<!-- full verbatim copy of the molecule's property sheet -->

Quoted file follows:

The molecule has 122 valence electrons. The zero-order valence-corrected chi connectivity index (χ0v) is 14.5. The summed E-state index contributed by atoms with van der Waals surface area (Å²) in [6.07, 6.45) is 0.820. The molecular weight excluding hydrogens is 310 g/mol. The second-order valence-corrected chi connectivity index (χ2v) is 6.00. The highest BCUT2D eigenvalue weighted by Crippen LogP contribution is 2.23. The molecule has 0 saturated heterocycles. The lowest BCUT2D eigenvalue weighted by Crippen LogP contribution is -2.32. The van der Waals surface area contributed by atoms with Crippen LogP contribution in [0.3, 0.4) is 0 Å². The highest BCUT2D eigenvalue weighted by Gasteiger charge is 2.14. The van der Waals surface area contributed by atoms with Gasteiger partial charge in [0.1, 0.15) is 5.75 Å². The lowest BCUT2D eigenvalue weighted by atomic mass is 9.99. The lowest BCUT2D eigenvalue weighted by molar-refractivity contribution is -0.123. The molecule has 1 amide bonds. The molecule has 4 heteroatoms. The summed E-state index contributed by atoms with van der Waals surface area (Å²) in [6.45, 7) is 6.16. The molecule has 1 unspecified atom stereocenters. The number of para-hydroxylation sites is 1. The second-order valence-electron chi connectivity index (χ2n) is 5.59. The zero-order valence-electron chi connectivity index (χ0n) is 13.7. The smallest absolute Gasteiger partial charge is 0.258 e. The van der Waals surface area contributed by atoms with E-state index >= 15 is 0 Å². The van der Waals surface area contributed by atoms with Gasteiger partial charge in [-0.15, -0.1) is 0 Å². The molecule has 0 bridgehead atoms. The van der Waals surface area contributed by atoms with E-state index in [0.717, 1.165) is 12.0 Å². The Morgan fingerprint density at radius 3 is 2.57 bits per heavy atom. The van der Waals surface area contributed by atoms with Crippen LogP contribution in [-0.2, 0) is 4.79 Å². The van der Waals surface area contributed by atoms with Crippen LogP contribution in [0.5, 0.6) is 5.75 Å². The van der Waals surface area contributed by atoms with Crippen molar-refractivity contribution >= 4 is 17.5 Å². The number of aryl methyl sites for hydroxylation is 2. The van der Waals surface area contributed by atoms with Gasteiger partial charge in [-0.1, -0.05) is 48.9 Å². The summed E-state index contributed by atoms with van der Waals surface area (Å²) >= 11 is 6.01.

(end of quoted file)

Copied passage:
The molecule has 122 valence electrons. The zero-order valence-corrected chi connectivity index (χ0v) is 14.5. The summed E-state index contributed by atoms with van der Waals surface area (Å²) in [6.07, 6.45) is 0.820. The molecular weight excluding hydrogens is 310 g/mol. The second-order valence-corrected chi connectivity index (χ2v) is 6.00. The highest BCUT2D eigenvalue weighted by Crippen LogP contribution is 2.23. The molecule has 0 saturated heterocycles. The lowest BCUT2D eigenvalue weighted by Crippen LogP contribution is -2.32. The van der Waals surface area contributed by atoms with Crippen LogP contribution in [0.3, 0.4) is 0 Å². The highest BCUT2D eigenvalue weighted by Gasteiger charge is 2.14. The van der Waals surface area contributed by atoms with Gasteiger partial charge in [0.1, 0.15) is 5.75 Å². The lowest BCUT2D eigenvalue weighted by atomic mass is 9.99. The lowest BCUT2D eigenvalue weighted by molar-refractivity contribution is -0.123. The molecule has 1 amide bonds. The molecule has 4 heteroatoms. The summed E-state index contributed by atoms with van der Waals surface area (Å²) in [6.45, 7) is 6.16. The molecule has 1 unspecified atom stereocenters. The number of para-hydroxylation sites is 1. The second-order valence-electron chi connectivity index (χ2n) is 5.59. The zero-order valence-electron chi connectivity index (χ0n) is 13.7. The smallest absolute Gasteiger partial charge is 0.258 e. The van der Waals surface area contributed by atoms with E-state index >= 15 is 0 Å². The van der Waals surface area contributed by atoms with Gasteiger partial charge in [-0.15, -0.1) is 0 Å². The molecule has 0 bridgehead atoms. The van der Waals surface area contributed by atoms with E-state index in [0.717, 1.165) is 12.0 Å². The Morgan fingerprint density at radius 3 is 2.57 bits per heavy atom. The van der Waals surface area contributed by atoms with Crippen LogP contribution in [-0.2, 0) is 4.79 Å². The van der Waals surface area contributed by atoms with Crippen LogP contribution in [0.5, 0.6) is 5.75 Å². The van der Waals surface area contributed by atoms with Crippen molar-refractivity contribution >= 4 is 17.5 Å². The number of aryl methyl sites for hydroxylation is 2. The van der Waals surface area contributed by atoms with Gasteiger partial charge in [-0.1, -0.05) is 48.9 Å². The summed E-state index contributed by atoms with van der Waals surface area (Å²) >= 11 is 6.01.